npm install oci-mysql bunyan dotenv

This command will install the oci-mysql, dotenv, and express modules.

The oci-mysql module contains the parts of the SDK that are specific to MySQL HeatWave instances. This includes dependencies to other modules such as oci-common.

The bunyan module is a JSON logging library for Node.js. I had to add this because I was getting errors while trying to run the code for this demo. I guess that there is a missing dependency somewhere. Installing bunyan separately addressed my issues.

The dotenv module allows us to use environment variables for information we will use in our demo.

Set up .env

In this example, we only need one environment variable, the OCID of the compartment we will use. Create a file named .env and then add a variable named COMPARTMENT_ID and give it the value of the compartment you want to use. It should look like the text below.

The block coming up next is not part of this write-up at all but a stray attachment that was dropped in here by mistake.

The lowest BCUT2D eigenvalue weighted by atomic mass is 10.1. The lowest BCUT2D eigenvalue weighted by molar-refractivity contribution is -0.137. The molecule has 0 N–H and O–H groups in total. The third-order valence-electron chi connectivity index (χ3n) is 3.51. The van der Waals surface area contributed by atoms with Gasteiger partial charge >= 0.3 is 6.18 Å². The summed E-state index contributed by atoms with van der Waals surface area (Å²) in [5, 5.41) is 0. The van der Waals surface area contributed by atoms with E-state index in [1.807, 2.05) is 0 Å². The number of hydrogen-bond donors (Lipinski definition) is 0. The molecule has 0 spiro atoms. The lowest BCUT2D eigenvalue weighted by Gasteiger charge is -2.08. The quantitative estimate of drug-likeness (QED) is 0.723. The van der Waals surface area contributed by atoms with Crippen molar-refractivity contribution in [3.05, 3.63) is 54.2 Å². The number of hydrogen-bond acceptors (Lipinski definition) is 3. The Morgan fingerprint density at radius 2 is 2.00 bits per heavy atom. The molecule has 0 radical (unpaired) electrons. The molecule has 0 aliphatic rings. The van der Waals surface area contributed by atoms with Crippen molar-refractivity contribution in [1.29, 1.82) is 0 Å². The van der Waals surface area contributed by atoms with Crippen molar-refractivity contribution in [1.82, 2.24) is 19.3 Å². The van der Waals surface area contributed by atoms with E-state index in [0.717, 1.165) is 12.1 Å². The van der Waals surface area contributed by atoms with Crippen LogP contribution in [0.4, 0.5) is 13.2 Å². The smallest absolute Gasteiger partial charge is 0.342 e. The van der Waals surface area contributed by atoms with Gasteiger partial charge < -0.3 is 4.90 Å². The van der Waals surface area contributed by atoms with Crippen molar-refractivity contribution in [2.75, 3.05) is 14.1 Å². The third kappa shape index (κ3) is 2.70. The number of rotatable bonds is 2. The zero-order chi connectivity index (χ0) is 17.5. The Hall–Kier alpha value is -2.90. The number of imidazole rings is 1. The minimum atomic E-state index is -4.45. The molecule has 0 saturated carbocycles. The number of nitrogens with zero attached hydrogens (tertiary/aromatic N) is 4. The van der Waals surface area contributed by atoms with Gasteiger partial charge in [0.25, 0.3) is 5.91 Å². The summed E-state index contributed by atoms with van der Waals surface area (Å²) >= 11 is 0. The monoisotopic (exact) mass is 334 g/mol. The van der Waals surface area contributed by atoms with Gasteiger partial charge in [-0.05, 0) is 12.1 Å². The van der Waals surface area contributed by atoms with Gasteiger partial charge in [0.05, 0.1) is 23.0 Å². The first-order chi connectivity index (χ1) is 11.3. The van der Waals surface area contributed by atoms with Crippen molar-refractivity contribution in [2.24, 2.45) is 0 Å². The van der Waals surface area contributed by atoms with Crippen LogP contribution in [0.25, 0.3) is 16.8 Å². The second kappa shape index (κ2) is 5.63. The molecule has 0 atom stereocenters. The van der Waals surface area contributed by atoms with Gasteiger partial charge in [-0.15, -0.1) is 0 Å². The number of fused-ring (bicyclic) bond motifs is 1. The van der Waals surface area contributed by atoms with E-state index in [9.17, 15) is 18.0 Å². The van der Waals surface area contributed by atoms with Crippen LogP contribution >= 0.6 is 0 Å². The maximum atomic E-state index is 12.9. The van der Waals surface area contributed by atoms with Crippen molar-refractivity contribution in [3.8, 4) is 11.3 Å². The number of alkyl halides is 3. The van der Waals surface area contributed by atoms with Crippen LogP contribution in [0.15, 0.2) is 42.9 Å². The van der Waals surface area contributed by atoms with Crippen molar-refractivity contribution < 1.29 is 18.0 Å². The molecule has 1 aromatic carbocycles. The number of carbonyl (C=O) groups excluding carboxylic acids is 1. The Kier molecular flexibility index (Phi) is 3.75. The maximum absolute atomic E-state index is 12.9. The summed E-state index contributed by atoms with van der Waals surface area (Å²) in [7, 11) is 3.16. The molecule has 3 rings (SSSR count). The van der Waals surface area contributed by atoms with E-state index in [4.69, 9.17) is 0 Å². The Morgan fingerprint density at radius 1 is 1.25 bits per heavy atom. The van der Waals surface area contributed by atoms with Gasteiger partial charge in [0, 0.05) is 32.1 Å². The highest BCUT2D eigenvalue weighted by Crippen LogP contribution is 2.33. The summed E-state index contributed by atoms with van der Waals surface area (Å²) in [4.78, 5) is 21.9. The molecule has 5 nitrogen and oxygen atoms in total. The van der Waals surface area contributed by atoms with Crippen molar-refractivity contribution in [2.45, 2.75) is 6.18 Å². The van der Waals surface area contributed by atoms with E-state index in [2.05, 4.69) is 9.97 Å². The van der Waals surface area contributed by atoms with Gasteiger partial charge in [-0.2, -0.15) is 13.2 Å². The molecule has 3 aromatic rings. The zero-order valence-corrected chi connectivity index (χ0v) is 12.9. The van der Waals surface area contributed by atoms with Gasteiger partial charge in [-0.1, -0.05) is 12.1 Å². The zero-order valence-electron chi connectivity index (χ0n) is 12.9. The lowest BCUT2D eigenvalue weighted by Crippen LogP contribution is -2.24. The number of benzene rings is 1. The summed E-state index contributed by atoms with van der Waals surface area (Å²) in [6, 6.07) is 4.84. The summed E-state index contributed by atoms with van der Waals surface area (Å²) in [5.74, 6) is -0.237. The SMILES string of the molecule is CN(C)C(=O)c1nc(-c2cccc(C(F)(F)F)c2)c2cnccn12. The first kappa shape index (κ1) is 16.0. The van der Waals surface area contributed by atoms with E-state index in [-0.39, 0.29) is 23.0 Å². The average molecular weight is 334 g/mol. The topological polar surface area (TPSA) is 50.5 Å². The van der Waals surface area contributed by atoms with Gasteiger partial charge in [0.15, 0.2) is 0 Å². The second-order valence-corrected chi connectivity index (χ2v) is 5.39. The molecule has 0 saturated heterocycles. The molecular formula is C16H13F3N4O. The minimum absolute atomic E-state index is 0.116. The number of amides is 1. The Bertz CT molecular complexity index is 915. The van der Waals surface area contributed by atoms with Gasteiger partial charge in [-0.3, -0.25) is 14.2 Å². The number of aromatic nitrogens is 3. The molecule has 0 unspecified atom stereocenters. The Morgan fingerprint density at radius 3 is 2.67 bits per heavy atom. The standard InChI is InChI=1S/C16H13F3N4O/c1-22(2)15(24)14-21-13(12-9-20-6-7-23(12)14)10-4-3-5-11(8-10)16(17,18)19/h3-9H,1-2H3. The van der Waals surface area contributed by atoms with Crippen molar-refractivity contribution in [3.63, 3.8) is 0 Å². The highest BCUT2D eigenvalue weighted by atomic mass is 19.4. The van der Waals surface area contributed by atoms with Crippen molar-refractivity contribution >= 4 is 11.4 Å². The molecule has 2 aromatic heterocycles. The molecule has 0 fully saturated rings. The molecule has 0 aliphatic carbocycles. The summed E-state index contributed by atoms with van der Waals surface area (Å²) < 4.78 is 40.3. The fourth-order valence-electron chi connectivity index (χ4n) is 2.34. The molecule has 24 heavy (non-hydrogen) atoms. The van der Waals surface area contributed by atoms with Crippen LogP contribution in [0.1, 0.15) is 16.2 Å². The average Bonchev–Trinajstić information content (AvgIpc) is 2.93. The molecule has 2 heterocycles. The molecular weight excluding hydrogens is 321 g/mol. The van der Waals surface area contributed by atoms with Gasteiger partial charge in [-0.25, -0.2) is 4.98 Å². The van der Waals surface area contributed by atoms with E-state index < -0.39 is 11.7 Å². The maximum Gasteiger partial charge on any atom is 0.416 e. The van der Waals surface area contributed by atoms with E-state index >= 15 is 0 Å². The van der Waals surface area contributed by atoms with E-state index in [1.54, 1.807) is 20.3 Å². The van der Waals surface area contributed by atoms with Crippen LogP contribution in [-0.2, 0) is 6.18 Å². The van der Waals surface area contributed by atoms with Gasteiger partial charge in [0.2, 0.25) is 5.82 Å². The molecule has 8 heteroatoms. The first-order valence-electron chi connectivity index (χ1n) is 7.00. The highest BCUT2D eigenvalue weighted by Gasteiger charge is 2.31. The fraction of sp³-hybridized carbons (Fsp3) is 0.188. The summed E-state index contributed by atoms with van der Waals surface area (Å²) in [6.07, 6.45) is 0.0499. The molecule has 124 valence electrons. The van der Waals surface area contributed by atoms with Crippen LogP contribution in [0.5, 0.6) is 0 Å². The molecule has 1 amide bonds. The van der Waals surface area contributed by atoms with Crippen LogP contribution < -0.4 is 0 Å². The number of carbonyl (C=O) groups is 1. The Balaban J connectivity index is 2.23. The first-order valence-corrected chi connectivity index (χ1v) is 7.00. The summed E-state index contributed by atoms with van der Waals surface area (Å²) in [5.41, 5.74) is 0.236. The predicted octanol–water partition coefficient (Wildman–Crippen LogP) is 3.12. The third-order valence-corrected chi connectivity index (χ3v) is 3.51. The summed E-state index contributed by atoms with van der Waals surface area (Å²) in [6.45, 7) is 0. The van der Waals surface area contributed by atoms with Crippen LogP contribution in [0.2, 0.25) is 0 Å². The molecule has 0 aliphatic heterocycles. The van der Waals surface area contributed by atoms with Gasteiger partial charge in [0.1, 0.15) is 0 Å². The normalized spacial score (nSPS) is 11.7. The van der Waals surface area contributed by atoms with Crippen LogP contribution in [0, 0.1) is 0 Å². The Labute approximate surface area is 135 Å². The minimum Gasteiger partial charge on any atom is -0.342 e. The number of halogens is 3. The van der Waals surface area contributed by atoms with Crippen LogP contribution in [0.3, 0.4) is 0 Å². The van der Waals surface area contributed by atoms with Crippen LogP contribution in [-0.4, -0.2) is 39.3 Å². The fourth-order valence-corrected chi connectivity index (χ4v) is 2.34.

COMPARTMENT_ID=ocid1.compartment.oc1..a{more text here}

Using the SDK

To get started using the SDK, let’s create a file named index.mjs in the root of our project. We are using the .mjs file extension because I prefer to use import statements, and by using .mjs, we can do that with no other configuration. We could use .js, but then we need to update package.json to include "type": "module".

At the top of the file, we must import the modules we will use. After we import the dotenv module, we call dotenv.config() to grab the environment variables.

import common from 'oci-common'
import * as mysql from 'oci-mysql'
import * as dotenv from 'dotenv'


Let’s create a function named main() that we will run when the script loads.

const main = async () => {

We use async here because some to the calls we will make using the SDK are asynchronous.